26 April, Natal Indian Congress meeting in which all secretaries resigned and new officials were to be elected.
June, Gandhi engages in more negotiations with Smuts and Fischer.
June, “June, Anti-Indian Legislation: Immigrants Regulation Act (No 22 of 1913)”
“June, The Immigrants Regulation Amendment Act, Act No. 22 of 1913, persons not literate in a European language and so-called undesirables (persons deemed undesirable on economic grounds or on account of standards or habits of life) could be excluded from country. The Minister of the Interior classifies all Asiatic persons undesirable and Indian immigration is halted indefinitely.”
12 September, Gandhi declares that Passive Resistance will be resumed. The goals of the movement were: to remove the £3 tax, secure the status of married women in South Africa and to improve the status of Indians in the Immigration Bill
22 September, The first batch of Indian passive resisters, consisting of 12 men and 4 women (including Mrs. Kasturba Gandhi) are arrested at Volksrust and imprisoned in Pietermaritzburg.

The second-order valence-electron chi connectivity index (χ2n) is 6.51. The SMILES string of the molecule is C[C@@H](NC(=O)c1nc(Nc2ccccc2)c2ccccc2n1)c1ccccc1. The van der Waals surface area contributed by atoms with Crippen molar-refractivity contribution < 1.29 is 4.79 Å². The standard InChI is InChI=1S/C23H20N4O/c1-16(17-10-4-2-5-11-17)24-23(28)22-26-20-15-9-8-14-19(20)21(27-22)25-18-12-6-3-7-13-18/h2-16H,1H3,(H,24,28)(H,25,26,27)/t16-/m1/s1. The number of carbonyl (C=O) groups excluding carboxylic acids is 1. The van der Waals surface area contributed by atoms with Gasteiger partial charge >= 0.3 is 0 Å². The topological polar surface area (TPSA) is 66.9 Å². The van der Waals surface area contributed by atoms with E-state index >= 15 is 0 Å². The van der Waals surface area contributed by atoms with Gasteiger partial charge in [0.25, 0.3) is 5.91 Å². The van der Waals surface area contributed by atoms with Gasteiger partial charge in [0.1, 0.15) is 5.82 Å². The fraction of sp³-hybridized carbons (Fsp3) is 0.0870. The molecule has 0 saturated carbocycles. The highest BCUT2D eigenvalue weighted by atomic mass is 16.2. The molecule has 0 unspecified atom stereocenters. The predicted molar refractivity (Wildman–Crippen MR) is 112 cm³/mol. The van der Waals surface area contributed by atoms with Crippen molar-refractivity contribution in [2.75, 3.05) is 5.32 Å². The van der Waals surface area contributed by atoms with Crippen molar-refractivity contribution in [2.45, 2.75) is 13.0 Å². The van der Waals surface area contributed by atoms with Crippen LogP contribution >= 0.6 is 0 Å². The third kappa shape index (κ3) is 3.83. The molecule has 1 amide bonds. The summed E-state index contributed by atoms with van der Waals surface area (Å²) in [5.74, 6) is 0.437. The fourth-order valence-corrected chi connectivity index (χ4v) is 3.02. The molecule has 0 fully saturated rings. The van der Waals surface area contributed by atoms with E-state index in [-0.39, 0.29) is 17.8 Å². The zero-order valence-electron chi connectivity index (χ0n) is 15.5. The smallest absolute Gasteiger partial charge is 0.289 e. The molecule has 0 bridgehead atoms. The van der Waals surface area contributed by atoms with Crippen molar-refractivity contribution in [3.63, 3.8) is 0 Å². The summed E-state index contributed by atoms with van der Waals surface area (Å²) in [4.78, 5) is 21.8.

28 September, Gandhi informs the Minister of the Interior that indentured labourers would begin to strike.
13 October, Public meeting in Newcastleheld by Thambi Naidoo.
16 October, The strike begins in Natal
17 October, More than 2000 workers were on strike in Natal and within two weeks, 4000 -5000 were striking.
19 October, At a meeting of the Natal Indian Congress (NIC) in Durban, NIC secretaries, M. C. Anglia and Dada Osman, severely criticise Mahatma Gandhi and tender their resignations. However, their resignations are not accepted and the meeting withdraws the NICs support of the passive resistance campaign. In reaction, Gandhi and his supporters withdraw from the meeting and form a new body, the Natal Indian Association (NIA), at Parsee Rustomjees house. The NIC would become defunct until its resuscitation in 1920.
21 October, Transvaal women satyagrahis begin defiance activities, hawking without licenses in Vereeniging. They are not arrested. They cross the Natal border and encourage the miners in Newcastle to strike. Phoenix satyagrahis, including five women who cross the Natal Transvaal border, are arrested and sent to prison in Pietermaritzburg.
23 October: Gandhi makes the official statement that he will lead workers out of mine compounds to the borders of the Transvaal to seek arrest.
28 October, Albert Christopher, Ruben Joseph and three other Colonial-born Indians leave Durban to assist in the strike area.
29 October: Gandhi led 200 strikers to the Transvaal border and within days this number increased to 400 people. Smuts was confident that this strike would collapse.
November, Lord Hardinge delivers a speech in Madras, India, in which he expresses sympathy with the Indian passive resistance struggle in South Africa.